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Plan to divert truck traffic through North Fork scrapped by N.Y. Metropolitan Transportation Council

The Cross Sound Enhancement Project has been stricken from the N.Y. Metropolitan Transportation Council’s regional freight transportation plan.

Members of the council’s program, finance and administration committee voted unanimously yesterday afternoon to remove the controversial proposal, which called for the enhancement of ferry services between New London and Orient to reroute truck traffic from I-95 in Connecticut to I-495 on Long Island.

The council received 52 comments from citizens, organizations and elected officials, the vast majority of which were opposed to the proposal, NYMTEC planning director Gerry Bogacz noted before calling the vote on a resolution to delete the Cross Sound Enhancement Project from the plan. NYMTEC co-chairman Steve Bellone also expressed his concerns about the project, Bogacz said.

NYMTC documents indicated the Cross Sound Enhancement Project would divert 3,000 tractor-trailers per year off I-95, a congested highway and onto the L.I. Expressway by way of Route 25 and Route 58.

“It can only be described as a bone-headed idea,” Southold Supervisor Scott Russell told the standing-room-only crowd.

“The community and our elected officials galvanized to oppose a plan that made no sense and never should have even been considered,” Southold Supervisor Scott Russell said today. “It’s clear that whoever created this bone-headed proposal never traveled the very route it was supposed to employ,” he said.

“All of the residents and our elected officials should be proud of the successful effort here,” Russell said.

“I want to especially thank Riverhead Supervisor Sean Walter and Legislator Albert Krupski, who’s support and effort in opposition made it clear that the freight trucks are not welcome here.”

“The rural East End roads are not designed to handle heavy pass through truck traffic” Krupski said. “The diligence of the local community and the commitment of the county executive have prevented the deterioration of our quality of life that this proposal would have created.”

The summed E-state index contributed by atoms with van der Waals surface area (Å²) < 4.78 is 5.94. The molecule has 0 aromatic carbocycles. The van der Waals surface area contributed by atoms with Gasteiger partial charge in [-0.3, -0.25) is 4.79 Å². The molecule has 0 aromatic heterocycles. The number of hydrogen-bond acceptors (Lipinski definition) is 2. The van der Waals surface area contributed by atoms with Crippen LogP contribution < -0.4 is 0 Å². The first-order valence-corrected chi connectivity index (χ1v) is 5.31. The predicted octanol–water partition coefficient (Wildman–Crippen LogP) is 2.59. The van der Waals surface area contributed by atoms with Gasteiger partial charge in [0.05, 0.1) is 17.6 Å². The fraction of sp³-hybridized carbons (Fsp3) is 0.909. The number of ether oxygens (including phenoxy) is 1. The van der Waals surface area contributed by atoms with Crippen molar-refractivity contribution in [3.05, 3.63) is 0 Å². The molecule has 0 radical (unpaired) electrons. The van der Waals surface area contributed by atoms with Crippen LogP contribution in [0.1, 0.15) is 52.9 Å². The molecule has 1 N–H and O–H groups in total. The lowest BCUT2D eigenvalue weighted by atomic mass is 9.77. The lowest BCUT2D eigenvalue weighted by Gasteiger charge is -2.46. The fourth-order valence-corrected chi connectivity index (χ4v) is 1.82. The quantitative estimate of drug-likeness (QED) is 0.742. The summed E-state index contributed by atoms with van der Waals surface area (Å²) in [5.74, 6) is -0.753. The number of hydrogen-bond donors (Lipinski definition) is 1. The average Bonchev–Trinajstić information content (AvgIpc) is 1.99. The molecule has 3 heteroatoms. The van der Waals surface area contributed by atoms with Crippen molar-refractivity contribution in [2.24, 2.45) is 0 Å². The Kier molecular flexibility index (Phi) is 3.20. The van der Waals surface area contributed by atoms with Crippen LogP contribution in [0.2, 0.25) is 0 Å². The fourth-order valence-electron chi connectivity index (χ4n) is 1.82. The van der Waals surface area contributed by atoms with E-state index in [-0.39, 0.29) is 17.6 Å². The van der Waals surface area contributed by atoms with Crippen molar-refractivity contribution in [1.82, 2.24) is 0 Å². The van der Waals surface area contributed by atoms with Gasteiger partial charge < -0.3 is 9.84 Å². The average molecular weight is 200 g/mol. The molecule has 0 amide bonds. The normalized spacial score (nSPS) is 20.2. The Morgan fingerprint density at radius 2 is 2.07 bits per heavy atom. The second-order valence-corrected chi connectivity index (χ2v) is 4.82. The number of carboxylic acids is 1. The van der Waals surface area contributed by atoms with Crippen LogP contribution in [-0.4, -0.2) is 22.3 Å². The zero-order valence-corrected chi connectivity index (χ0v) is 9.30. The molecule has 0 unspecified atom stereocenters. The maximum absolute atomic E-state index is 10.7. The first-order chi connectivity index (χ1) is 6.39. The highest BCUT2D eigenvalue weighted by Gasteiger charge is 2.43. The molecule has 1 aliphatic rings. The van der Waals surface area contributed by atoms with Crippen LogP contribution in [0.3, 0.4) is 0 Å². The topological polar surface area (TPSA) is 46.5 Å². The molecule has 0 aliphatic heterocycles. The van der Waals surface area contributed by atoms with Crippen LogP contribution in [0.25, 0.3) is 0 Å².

Local civic leaders, who pushed elected officials to oppose the plan and urged residents to write letters of opposition to NYMTC, reacted to the news with delight.

“Fantastic! That’s great news,” East Marion Community Association president Robin Imandt said. “I think everybody on the North Fork agreed on something for the first time.”

“We’re very happy,” EMCA vice president Anne Murray said. “It wasn’t well thought-out. They never even visited the North Fork to see what that truck traffic would do,” she said.

“We are delighted that the officials at NYMTC and especially our elected representatives have joined with the community and we welcome the changes this reflects,” Orient Association president Bob Hanlon said.

“But the project still exists in the federal plan,” Hanlon cautioned. “We will be working with our elected officials to have the U.S. DOT drop this plan from their agenda as well.”

Denise Civiletti
Denise is a veteran local reporter and editor, an attorney and former Riverhead Town councilwoman. Her work has been recognized with numerous awards, including a “writer of the year” award from the N.Y. Press Association in 2015. She is a founder, owner and co-publisher of this website.